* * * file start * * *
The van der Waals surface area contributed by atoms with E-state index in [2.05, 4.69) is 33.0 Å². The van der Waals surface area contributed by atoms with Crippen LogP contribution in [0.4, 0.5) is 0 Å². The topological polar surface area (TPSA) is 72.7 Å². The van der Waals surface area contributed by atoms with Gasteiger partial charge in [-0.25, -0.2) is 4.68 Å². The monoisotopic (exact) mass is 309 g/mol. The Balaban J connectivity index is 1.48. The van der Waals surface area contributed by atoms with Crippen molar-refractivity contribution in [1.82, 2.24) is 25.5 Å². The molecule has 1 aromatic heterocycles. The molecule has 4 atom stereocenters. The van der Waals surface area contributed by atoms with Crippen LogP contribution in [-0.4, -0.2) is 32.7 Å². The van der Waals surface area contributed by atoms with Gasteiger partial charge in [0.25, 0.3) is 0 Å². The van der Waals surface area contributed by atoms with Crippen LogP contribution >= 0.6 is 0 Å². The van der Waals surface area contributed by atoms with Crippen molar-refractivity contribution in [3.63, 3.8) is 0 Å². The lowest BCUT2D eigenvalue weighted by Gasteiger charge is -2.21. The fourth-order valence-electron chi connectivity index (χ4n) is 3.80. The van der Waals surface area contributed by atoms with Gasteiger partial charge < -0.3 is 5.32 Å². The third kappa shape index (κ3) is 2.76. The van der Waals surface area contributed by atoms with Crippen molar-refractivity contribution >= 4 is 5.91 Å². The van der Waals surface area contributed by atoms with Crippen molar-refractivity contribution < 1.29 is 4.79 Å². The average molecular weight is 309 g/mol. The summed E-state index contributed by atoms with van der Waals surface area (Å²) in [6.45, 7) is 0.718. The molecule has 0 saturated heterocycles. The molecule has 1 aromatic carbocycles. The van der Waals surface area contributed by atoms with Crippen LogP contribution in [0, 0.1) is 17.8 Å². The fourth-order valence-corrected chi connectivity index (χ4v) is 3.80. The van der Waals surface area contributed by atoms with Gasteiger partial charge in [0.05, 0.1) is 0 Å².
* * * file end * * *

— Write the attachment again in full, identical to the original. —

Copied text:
The van der Waals surface area contributed by atoms with E-state index in [2.05, 4.69) is 33.0 Å². The van der Waals surface area contributed by atoms with Crippen LogP contribution in [0.4, 0.5) is 0 Å². The topological polar surface area (TPSA) is 72.7 Å². The van der Waals surface area contributed by atoms with Gasteiger partial charge in [-0.25, -0.2) is 4.68 Å². The monoisotopic (exact) mass is 309 g/mol. The Balaban J connectivity index is 1.48. The van der Waals surface area contributed by atoms with Crippen molar-refractivity contribution in [1.82, 2.24) is 25.5 Å². The molecule has 1 aromatic heterocycles. The molecule has 4 atom stereocenters. The van der Waals surface area contributed by atoms with Crippen LogP contribution in [-0.4, -0.2) is 32.7 Å². The van der Waals surface area contributed by atoms with Gasteiger partial charge in [0.25, 0.3) is 0 Å². The van der Waals surface area contributed by atoms with Crippen LogP contribution >= 0.6 is 0 Å². The van der Waals surface area contributed by atoms with Crippen molar-refractivity contribution in [3.63, 3.8) is 0 Å². The lowest BCUT2D eigenvalue weighted by Gasteiger charge is -2.21. The fourth-order valence-electron chi connectivity index (χ4n) is 3.80. The van der Waals surface area contributed by atoms with Gasteiger partial charge < -0.3 is 5.32 Å². The third kappa shape index (κ3) is 2.76. The van der Waals surface area contributed by atoms with Crippen molar-refractivity contribution >= 4 is 5.91 Å². The van der Waals surface area contributed by atoms with Crippen molar-refractivity contribution < 1.29 is 4.79 Å². The average molecular weight is 309 g/mol. The summed E-state index contributed by atoms with van der Waals surface area (Å²) in [6.45, 7) is 0.718. The molecule has 0 saturated heterocycles. The molecule has 1 aromatic carbocycles. The van der Waals surface area contributed by atoms with Crippen LogP contribution in [0, 0.1) is 17.8 Å². The fourth-order valence-corrected chi connectivity index (χ4v) is 3.80. The van der Waals surface area contributed by atoms with Gasteiger partial charge in [0.05, 0.1) is 0 Å².